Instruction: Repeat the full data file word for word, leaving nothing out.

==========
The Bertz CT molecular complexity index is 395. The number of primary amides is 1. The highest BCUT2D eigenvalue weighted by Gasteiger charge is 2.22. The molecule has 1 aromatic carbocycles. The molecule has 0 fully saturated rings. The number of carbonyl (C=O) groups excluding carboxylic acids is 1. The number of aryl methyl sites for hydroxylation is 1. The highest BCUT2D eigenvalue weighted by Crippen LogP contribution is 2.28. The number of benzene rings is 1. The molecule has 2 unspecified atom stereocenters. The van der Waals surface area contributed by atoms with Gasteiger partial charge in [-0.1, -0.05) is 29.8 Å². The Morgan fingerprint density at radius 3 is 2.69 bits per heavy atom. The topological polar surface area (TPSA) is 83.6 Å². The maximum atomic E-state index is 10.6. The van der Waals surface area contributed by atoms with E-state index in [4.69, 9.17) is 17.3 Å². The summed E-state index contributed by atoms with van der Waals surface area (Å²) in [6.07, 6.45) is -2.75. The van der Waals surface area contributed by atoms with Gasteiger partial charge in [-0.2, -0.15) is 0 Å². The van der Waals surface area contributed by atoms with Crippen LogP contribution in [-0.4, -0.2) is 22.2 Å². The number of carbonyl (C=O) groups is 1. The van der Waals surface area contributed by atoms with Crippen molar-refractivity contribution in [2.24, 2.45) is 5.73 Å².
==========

The Bertz CT molecular complexity index is 395. The number of primary amides is 1. The highest BCUT2D eigenvalue weighted by Gasteiger charge is 2.22. The molecule has 1 aromatic carbocycles. The molecule has 0 fully saturated rings. The number of carbonyl (C=O) groups excluding carboxylic acids is 1. The number of aryl methyl sites for hydroxylation is 1. The highest BCUT2D eigenvalue weighted by Crippen LogP contribution is 2.28. The number of benzene rings is 1. The molecule has 2 unspecified atom stereocenters. The van der Waals surface area contributed by atoms with Gasteiger partial charge in [-0.1, -0.05) is 29.8 Å². The Morgan fingerprint density at radius 3 is 2.69 bits per heavy atom. The topological polar surface area (TPSA) is 83.6 Å². The maximum atomic E-state index is 10.6. The van der Waals surface area contributed by atoms with E-state index in [4.69, 9.17) is 17.3 Å². The summed E-state index contributed by atoms with van der Waals surface area (Å²) in [6.07, 6.45) is -2.75. The van der Waals surface area contributed by atoms with Gasteiger partial charge in [-0.2, -0.15) is 0 Å². The van der Waals surface area contributed by atoms with Crippen LogP contribution in [-0.4, -0.2) is 22.2 Å². The number of carbonyl (C=O) groups is 1. The van der Waals surface area contributed by atoms with Crippen molar-refractivity contribution in [2.24, 2.45) is 5.73 Å².